Ardley makes one-paced Everton pay

Wimbledon 4 Everton 0
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The Independent Online
It was hard to decide which manager was in the greater state of shock after this result. Joe Kinnear kept wondering aloud when was the last time his side had beaten anyone by four clear goals, while poor old Joe Royle just said: "I don't know what happens to us at this place. We were very, very poor today. Embarrassingly so."

In fairness to his players, their record at Selhurst Park is nothing to be ashamed of: they won there on New Year's Day, and they were not all that bad on Saturday. They tried to play attractively, but they were one-paced throughout and lacked the commitment that is always necessary when Wimbledon have their tails up.

As Tottenham found out in midweek, once Wimbledon take the lead, they are a very awkward proposition. Even without Dean Blackwell, the injured England Under-21 international, they have a sound defence, and their direct style is perfectly suited to counter-attacking football.

They were helped on their way by Neville Southall, Everton's highly- distinguished goalkeeper, who had a stinker. For the opening goal, he was caught watching the players rather than the ball as Neal Ardley's innocuous looking free-kick curled past everyone trying to get a head to it and finished up in the net; and for the second, he failed to get a fist to Ardley's corner and Marcus Gayle took full advantage.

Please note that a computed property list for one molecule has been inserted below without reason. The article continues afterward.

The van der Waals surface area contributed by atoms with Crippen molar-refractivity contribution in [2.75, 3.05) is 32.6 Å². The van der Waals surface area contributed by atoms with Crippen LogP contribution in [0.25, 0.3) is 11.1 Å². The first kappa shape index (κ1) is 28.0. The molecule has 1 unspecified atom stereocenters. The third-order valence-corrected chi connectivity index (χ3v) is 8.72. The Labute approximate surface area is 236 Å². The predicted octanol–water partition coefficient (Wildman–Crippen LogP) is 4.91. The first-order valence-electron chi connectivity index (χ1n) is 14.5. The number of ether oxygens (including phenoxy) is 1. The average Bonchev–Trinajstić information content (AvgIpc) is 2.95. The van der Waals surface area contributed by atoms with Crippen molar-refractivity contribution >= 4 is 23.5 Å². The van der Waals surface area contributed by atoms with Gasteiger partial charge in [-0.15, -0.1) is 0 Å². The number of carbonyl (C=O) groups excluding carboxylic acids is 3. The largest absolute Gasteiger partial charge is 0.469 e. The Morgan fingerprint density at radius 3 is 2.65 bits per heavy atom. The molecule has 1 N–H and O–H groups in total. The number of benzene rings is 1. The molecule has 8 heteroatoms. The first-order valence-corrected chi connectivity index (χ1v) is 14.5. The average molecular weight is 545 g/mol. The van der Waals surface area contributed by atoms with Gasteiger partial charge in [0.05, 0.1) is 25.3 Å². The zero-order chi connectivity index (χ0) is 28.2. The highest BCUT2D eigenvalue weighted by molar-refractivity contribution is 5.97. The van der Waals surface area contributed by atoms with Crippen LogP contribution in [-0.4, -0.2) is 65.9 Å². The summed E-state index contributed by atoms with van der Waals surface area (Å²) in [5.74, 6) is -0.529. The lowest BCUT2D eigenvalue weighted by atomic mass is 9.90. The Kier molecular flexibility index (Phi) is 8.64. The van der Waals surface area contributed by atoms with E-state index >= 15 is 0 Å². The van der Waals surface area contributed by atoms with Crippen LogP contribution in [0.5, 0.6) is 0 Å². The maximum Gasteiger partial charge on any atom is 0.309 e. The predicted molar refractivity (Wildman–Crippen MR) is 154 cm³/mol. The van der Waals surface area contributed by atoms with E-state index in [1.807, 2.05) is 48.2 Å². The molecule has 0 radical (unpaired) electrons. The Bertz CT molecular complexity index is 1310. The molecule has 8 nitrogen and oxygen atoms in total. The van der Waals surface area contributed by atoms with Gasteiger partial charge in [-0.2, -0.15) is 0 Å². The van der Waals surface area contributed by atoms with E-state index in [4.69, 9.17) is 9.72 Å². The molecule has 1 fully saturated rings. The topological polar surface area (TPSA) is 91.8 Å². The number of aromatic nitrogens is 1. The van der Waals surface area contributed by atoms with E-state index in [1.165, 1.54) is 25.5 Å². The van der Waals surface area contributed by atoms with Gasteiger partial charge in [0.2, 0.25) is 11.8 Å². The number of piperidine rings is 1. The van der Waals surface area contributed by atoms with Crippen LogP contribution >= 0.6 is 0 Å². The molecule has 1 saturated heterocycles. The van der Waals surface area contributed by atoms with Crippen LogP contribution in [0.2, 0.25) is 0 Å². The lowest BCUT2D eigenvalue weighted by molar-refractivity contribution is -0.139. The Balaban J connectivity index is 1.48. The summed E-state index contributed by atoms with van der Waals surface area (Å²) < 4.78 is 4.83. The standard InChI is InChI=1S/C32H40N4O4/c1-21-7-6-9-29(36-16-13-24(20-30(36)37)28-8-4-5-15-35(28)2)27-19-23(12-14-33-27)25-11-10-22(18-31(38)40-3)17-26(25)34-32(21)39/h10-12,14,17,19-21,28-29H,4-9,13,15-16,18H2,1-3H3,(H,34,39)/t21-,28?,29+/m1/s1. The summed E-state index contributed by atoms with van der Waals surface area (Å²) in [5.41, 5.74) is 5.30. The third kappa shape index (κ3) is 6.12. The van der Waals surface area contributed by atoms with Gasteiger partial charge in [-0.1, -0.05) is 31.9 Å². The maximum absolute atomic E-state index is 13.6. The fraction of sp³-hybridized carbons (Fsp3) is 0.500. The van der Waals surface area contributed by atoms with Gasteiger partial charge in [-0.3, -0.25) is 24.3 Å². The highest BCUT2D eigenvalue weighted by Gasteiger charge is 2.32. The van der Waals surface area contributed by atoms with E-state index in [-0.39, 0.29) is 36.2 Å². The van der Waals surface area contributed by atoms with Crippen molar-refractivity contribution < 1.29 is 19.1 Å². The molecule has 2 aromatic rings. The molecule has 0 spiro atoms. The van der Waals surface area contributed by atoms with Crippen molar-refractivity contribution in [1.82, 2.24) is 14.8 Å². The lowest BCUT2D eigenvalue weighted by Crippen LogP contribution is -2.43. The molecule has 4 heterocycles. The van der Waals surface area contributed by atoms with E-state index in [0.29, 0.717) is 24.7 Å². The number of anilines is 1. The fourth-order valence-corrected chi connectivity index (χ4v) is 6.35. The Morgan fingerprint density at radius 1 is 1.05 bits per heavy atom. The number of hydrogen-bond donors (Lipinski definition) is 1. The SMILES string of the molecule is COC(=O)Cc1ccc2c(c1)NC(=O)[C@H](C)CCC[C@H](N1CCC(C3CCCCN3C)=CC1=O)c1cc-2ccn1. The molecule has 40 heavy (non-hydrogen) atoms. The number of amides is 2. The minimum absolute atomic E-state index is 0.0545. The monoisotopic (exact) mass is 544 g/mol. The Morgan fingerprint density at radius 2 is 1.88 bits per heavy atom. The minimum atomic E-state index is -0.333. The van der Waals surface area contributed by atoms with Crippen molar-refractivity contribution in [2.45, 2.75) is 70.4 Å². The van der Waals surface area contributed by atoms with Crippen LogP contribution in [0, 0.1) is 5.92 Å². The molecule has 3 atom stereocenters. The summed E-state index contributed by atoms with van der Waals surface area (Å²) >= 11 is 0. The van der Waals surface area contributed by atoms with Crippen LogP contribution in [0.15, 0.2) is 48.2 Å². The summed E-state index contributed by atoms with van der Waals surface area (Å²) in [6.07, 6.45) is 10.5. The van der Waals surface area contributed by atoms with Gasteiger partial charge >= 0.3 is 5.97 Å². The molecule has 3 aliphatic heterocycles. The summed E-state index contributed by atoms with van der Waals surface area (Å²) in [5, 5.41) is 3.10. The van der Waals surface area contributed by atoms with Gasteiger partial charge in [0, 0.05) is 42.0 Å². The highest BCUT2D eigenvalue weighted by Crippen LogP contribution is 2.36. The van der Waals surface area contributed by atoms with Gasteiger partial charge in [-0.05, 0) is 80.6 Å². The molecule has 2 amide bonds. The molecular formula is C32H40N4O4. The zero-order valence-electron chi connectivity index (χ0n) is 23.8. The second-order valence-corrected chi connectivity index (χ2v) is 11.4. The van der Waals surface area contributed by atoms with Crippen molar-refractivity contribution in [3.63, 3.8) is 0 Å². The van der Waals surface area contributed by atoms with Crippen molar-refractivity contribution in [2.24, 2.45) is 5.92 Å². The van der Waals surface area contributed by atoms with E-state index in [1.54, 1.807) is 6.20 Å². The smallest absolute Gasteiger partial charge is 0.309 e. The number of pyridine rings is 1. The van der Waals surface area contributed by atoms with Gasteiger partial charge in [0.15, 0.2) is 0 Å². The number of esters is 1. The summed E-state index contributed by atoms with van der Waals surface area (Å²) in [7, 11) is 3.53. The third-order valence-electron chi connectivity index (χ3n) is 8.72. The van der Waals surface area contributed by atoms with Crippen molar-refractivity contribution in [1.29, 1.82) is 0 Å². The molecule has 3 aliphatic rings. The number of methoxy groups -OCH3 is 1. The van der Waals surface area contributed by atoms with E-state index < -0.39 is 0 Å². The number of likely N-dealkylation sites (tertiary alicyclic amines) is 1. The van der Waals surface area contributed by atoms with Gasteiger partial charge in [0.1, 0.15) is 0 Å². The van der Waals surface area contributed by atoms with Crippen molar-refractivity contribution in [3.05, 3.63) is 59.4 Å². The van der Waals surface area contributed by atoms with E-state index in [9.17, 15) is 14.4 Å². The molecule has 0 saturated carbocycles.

Ardley, who had claimed the assist against Spurs, rounded off a highly satisfactory afternoon's work with another corner for Robbie Earle to force a header over the line, and then an excellent ball through for Efan Ekoku to complete the scoring. With Ardley so influential, the unsettled Oyvind Leonhardsen will have a hard job winning his place back if he does decide to stay.

While it was hard to point to a Wimbledon player who played poorly, the other outstanding contributuion was from Earle. He is tireless, unselfish and scores plenty of goals from midfield - something Glenn Hoddle would do well to consider.

As for Everton, as Royle admitted, they have to decide whether Wimbledon can happen to anyone or whether changes need to be made. The one change they made on Saturday, bringing on 17-year-old Michael Branch for his debut in attack alongside a weary Duncan Ferguson, was a breath of fresh air. But it was disappointing that Royle chose to withdraw Tony Grant, who had been one of his better players on the day.

It would probably be foolish to forget Everton's superb start to the season, when they beat Newcastle and nearly won at Old Trafford, but they will be looking for much more passion and aggression from midfield against Middlesbrough at Goodison on Saturday.

Goals: Ardley (33) 1-0; Gayle (46) 2-0; Earle (59) 3-0; Ekoku (73) 4-0.

Wimbledon (4-4-2): Sullivan; Cunningham, Perry, McAllister, Thatcher; Ardley, Earle, Jones, Gayle; Ekoku (Harford, 84), Goodman (Clarke, 75). Substitues not used: Kimble, Jupp, Heald (gk).

Everton (4-2-3-1): Southall; Barrett, Short, Unsworth, Hinchcliffe; Parkinson, Grant (Branch, 52); Kanchelskis, Stuart, Speed; Ferguson. Substitutes not used: Rideout, Ebbrell, Hottiger, Gerrard (gk).

Referee: K Burge (Tonypandy).

Man of the match: Ardley.

Attendance: 13,684.